Africa Doesn’t Matter: How the West Has Failed the Poorest Continent and What We Can Do About It by Giles Bolton. New York: Arcade Publishing, 2008. 350 pp.
Giles Bolton has worked in development in Africa for more than 10 years as an aid worker and diplomat, with assignments in both Kenya and Rwanda. He lives in London. Bolton uses personal stories of people in Africa, statistics on aid, and government policies from the West, combined with considerable analysis, to demonstrate how the West treats Africa as if it doesn’t matter. He also makes recommendations, arguing that his proposed changes would benefit Westerners as well.
Here are a few samples of the problems he identifies. Canned tomatoes from Italy on the shelf of a grocery store in Nairobi, Kenya, are priced below the local product from Kenya. How can this be with transportation costs and higher wages in the West? Government subsidies on farm products in the West lead to an overabundance of product that is then dumped in Africa below cost. This leads to the undermining of the farming and packaging businesses in Africa. [p. 199]
In 1970, governments of the West committed through the U.N. to provide a minimum of .7 percent of their gross national income to poor countries by 1975. The commitment was reiterated in 2002. The amount has never reached .4 percent, and the U.S. aid for 2005 was about .2 percent. [p. 151]
This data is really much worse. By far the largest recipients of aid from the U.S., for example, goes to Israel, Egypt, Iraq, and Afghanistan, while the 10 poorest countries of the world receive much smaller amounts. [p. 118] Western countries spend far more on farm subsidies than they do on aid [p. 118], inadvertently undermining farming in Africa. Charitable giving by individuals in the West does not significantly change the picture [p. 75].
There is yet another compounding factor. Every country and every charity has its own pet projects. This makes it much more difficult to achieve leverage on bigger issues that are high priority for the country receiving the aid.
Bolton’s proposed solution, not without risk, is to provide much more of the aid to be used at the discretion of the governments receiving the aid. Yes, the threat of corruption is real. But he builds the case that this is the only way to achieve functioning governments and a place at the table for many who have been behind for decades.
In spite of its serious subject, this book is very enjoyable to read, with many humorous stories. There are a few places where I think he draws a wrong conclusion from the data, or recommends a path that has more unintended consequences than he has thought through. I recommend this terrific book that every citizen of the West should read and discuss.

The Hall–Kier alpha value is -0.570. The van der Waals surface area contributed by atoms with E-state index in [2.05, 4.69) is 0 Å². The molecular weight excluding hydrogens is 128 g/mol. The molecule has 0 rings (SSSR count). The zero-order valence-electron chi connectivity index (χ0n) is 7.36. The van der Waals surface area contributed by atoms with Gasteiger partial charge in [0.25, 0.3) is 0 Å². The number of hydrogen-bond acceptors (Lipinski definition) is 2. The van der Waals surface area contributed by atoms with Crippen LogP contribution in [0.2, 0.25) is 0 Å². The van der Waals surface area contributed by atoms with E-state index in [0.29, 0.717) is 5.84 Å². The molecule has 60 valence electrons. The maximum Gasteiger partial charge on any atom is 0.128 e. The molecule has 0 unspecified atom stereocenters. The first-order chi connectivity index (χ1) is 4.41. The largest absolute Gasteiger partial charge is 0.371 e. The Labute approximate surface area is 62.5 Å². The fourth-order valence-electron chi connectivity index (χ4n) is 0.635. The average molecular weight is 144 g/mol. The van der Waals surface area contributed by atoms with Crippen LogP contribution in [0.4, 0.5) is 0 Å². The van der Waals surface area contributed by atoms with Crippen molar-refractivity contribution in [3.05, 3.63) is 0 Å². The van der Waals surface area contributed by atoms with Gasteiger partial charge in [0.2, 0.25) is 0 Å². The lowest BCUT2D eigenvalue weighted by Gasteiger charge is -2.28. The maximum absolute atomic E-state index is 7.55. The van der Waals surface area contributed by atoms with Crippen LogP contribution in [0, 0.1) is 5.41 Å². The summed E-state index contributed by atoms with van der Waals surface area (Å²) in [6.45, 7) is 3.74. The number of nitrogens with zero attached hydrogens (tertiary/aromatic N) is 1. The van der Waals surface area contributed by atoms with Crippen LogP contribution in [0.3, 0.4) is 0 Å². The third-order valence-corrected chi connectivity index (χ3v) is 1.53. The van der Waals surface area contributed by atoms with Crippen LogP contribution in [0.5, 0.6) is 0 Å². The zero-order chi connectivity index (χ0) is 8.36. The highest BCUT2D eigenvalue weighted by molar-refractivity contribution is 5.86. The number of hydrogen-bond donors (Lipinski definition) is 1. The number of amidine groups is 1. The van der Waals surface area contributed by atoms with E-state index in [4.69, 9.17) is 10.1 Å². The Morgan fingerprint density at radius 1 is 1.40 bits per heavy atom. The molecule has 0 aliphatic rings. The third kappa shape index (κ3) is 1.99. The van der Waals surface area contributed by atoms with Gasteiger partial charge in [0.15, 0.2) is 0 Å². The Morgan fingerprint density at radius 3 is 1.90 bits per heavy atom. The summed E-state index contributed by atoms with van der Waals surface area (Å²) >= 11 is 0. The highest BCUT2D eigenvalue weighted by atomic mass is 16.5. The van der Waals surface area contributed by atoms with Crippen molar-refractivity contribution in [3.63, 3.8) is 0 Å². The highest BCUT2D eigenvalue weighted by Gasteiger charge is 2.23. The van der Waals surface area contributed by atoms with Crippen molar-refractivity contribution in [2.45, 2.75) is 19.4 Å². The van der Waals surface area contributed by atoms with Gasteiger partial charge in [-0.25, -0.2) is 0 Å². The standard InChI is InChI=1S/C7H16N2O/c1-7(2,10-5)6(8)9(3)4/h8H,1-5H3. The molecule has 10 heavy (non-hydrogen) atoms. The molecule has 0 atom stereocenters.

Reviewed by Al Erisman
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High Performance with High Integrity: Memo to the CEO by Ben W. Heineman Jr.; Boston: Harvard Business Press, 2008. 198 pp.
Ben Heineman was the senior vice president and general counsel for GE from 1987 to 2003, and senior vice president for law and public affairs from 2004 until his retirement in 2005. He is currently a distinguished senior fellow at Harvard Law School and Harvard’s Kennedy School of Government.
Most CEOs want to lead an ethical company, but they don’t translate this desire into action. The law, through Sarbanes-Oxley, has focused on board action, but in Heineman’s point of view, this is just a small part of the issue.
Rather, company leaders must themselves be committed to high integrity as well as high performance. It must be demonstrated in their personal actions, as well as in the systems they create for performance evaluation and promotion. They must create a clear opportunity for employees to have a voice, free of retribution, where they can identify a problem. In stating the practices of the company, leaders must discuss both what and why it is expected. They must build both high performance and high integrity into the fabric of the company’s operations.
This book does an excellent job of outlining the responsibilities of the leader (as far as it goes).
One shortcoming of the book is its focus on damage control ethics (compliance with the law and staying out of trouble), with minimal discussion of the positive ethical practices of guiding the mission of the organization. Another weakness, perhaps because of the author’s experience as general counsel, is the lack of connection to the people doing the work in the organization. Beyond setting up whistle-blower protection, there is a need to engage people at all levels of the organization in building good practices.
I would recommend this book to leaders who want to go beyond wishing for an ethical organization.
Reviewed by Al Erisman